• Museums
  • Fashion and costume
  • Prospect Park

The Brooklyn Museum is giving The Metropolitan Museum of Art's Costume Institute a run for its money this year with its high fashion exhibit featuring the House of Dior. The museum is establishing itself as a destination for major surveys of fashion, following incredible exhibits like "Pierre Cardin: Future Fashion" and "The Queen and The Crown: A Virtual Exhibition of Costumes from The Queen’s Gambit and The Crown." This year, "Christian Dior: Designer of Dreams" continues that trend. "The Brooklyn Museum has a long record of recognizing important contributions in the history of fashion design, from 'The Story of Silk (1934)' to the groundbreaking 'Of Men Only (1976)' to the recent 'Pierre Cardin: Future Fashion (2019') and now 'Christian Dior: Designer of Dreams.' Each exemplifies the power of fashion to influence and shift visual culture at large," says Matthew Yokobosky, Senior Curator of Fashion and Material Culture, Brooklyn Museum. Opening September 10, the major exhibit — co-curated by Dior scholar Florence Müller of the Avenir Foundation Curator of Textile Art and Fashion at the Denver Art Museum — thoroughly explores the high fashion history of The House of Dior, which dates back to the turn of the 20th century, when the brand's namesake Christian Dior founded the label. RECOMMENDED: An immersive Bill Cunningham exhibit is opening downtown Photograph: Delia Barth   The multi-gallery exhibit brings many of Dior's sources of inspiration to life, including flowers,

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  • Things to do

The Great Jack O’Lantern Blaze is back with surreal creations this year, like a giant pumpkin sea monster and NYC streetscape made of hundreds of pumpkins each. The massive blaze has two locations—Hudson Valley returns to its location at Van Cortlandt Manor in Croton-on-Hudson for the 17th year and Blaze: Long Island returns to Old Bethpage Village Restoration in Old Bethpage for the second year. This year, the blaze is bigger and better than ever with thousands of hand-carved jack o’lanterns lit up in elaborate displays throughout historic landscapes. The Blaze: Hudson Valley will include a New York City streetscape and an immersive river walk-through experience. Blaze: Long Island will show off an 80-foot circus train, a new sea monster and more creatures from under the ocean. There will be plenty of nights to see each Blaze — Hudson Valley will run for a record 59 nights from September 17 through November 21, and Long Island will run for 36 nights from September 22 through November 7.   Luckily, the Blazes are outdoors and touch-free, however, capacity has been reduced to ensure social distancing. Visitors who are not vaccinated are required to wear masks at all times. Masks are not required for vaccinated visitors while on the grounds but will be required when entering buildings at restrooms or shops. Tickets go fast (flex tickets, which allow you to go any night have already sold out), so get yours today!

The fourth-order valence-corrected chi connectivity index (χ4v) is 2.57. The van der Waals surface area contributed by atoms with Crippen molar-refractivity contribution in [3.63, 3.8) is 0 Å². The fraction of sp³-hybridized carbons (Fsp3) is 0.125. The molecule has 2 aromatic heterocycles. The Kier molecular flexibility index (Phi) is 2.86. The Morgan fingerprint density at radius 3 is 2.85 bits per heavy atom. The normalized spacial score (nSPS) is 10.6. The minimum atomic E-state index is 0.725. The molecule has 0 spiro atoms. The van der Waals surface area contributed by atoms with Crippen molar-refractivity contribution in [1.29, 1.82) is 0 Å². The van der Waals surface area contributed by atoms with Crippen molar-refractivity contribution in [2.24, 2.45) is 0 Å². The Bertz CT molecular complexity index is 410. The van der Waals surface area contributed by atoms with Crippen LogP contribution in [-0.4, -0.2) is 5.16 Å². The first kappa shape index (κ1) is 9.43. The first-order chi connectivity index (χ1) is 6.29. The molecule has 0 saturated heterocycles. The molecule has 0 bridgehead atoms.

• Things to do
  • Midtown West

Immersive art exhibit Arcadia Earth has reopened after being closed due to the pandemic, and it looks better than ever! The exhibit aims to inspire visitors artistically and ethically, as it uses 15 rooms to spotlight the environmental challenges that our planet is facing (such as overfishing, food waste, and climate change). This exhibit will not only leave visitors in awe, but it will help support Oceanic Global, an organization devoted to raising awareness around our aquatic ecosystems. In addition, a tree will also be planted for every ticket sold, making it a perfect gift for your eco-conscious friends!